The length of delivery mechanism will be such as to be capable of being advanced entirely through the catheter to place implantable device at the target site but yet with a sufficient portion of the distal end of the delivery mechanism protruding from the distal end of the catheter to enable detachment of the implantable device. For use in peripheral or neural surgeries, the delivery mechanism will normally about 100-200 cm in length, more normally 130-180 cm in length. The diameter of the delivery mechanism is usually in the range of 0.25 to about 0.90 mm.
 Once the implantable device is at the selected site, the desired junction point is selected and the appropriate wavelength of electromagnetic radiation (e.g., light) is then supplied by the energy source and transmitted through the delivery mechanism to the selected junction. The selected junction is sufficiently melted so as to free the device from the deployment mechanism and/or rest of the device at that junction. This procedure can be repeated as desired. Following severing of the selected junction(s), the entire catheter may then be removed or the delivery mechanism may be withdrawn from the catheter lumen to provide for installation of other implantable devices. If additional implants are to be placed at the target site, the procedure is repeated. After the desired number of implants have been placed at the site, the catheter is withdrawn from the vessel.
 If it is desired to further protect the device from heating effects during detachment, insulating materials may be included in the device between one or more of the junction sites. If such an additional insulating member is used, it is desired, but not necessary, that it consist of an electrically insulating polymer material and/or thickness different from that of the thermoplastic member such that the thermoplastic member preferentially absorbs the energy applied during detachment by the energy source. The insulating material can be a polymer such as polyethylene, polypropylene, polyurethane, polyethylene terephthalate, polyvinylchloride, and is preferably a polymer from the class of polymers generally known as parylene. The insulation may be applied to the proximal end of delivery mechanism by a number of processes such as shrink-wrapping, dipping in molten polymer, spraying on in the form of a suspension or latex, or the like. The axial length of the additional insulating member and its thickness may vary depending upon the degree of additional electrical insulation desired, the specific configuration of the assembly, the application for which assembly is used, etc.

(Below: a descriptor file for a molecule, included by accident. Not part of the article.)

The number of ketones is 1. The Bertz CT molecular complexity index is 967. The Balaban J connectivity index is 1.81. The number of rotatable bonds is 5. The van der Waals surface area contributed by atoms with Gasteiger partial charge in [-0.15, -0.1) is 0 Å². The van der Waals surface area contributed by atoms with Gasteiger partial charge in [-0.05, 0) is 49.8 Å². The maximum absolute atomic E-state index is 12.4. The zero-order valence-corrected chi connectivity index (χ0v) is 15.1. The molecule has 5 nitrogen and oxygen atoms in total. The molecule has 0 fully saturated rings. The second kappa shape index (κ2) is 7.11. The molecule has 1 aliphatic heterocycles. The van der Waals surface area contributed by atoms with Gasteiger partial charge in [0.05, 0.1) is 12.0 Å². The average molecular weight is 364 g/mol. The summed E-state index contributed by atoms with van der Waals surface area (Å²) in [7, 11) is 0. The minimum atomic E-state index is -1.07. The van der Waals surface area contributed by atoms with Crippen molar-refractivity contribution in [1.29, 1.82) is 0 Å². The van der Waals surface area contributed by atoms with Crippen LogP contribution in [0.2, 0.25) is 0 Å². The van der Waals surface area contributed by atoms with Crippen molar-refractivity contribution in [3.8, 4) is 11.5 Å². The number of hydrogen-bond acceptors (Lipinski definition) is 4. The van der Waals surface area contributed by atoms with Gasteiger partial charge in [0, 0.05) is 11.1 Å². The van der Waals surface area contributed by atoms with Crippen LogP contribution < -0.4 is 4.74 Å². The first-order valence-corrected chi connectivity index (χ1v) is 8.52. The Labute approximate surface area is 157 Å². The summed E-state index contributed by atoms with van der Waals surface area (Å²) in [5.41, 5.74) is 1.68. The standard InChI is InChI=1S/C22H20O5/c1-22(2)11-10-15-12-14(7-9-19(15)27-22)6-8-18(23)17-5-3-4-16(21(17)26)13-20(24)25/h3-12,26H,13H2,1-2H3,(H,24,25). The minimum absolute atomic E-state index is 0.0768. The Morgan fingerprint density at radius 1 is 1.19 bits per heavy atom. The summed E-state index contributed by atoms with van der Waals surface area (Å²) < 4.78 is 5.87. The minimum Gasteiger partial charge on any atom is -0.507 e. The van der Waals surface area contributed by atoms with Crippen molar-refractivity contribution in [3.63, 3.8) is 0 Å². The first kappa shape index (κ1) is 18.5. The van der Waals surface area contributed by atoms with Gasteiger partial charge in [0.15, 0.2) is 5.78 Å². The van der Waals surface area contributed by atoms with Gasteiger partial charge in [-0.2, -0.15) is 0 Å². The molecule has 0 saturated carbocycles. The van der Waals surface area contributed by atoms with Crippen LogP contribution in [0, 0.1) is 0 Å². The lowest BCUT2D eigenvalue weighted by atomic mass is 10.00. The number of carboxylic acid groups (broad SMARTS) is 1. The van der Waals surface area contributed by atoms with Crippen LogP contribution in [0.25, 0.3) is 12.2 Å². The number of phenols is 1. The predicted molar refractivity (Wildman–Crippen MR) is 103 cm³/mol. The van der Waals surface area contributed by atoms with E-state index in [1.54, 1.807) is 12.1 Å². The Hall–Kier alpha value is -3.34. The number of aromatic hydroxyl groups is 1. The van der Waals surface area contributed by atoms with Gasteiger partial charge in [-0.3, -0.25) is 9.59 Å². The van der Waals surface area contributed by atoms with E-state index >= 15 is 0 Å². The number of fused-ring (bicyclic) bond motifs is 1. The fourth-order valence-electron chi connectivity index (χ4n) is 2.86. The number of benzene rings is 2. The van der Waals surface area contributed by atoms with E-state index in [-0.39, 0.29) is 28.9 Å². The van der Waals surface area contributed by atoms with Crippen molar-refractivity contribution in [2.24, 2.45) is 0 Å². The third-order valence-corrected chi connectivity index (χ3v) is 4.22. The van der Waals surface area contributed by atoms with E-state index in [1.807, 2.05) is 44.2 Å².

Modifications of the procedure and device described above, and the methods of using them in keeping with this invention will be apparent to those having skill in this mechanical and surgical art. These variations are intended to be within the scope of the claims that follow.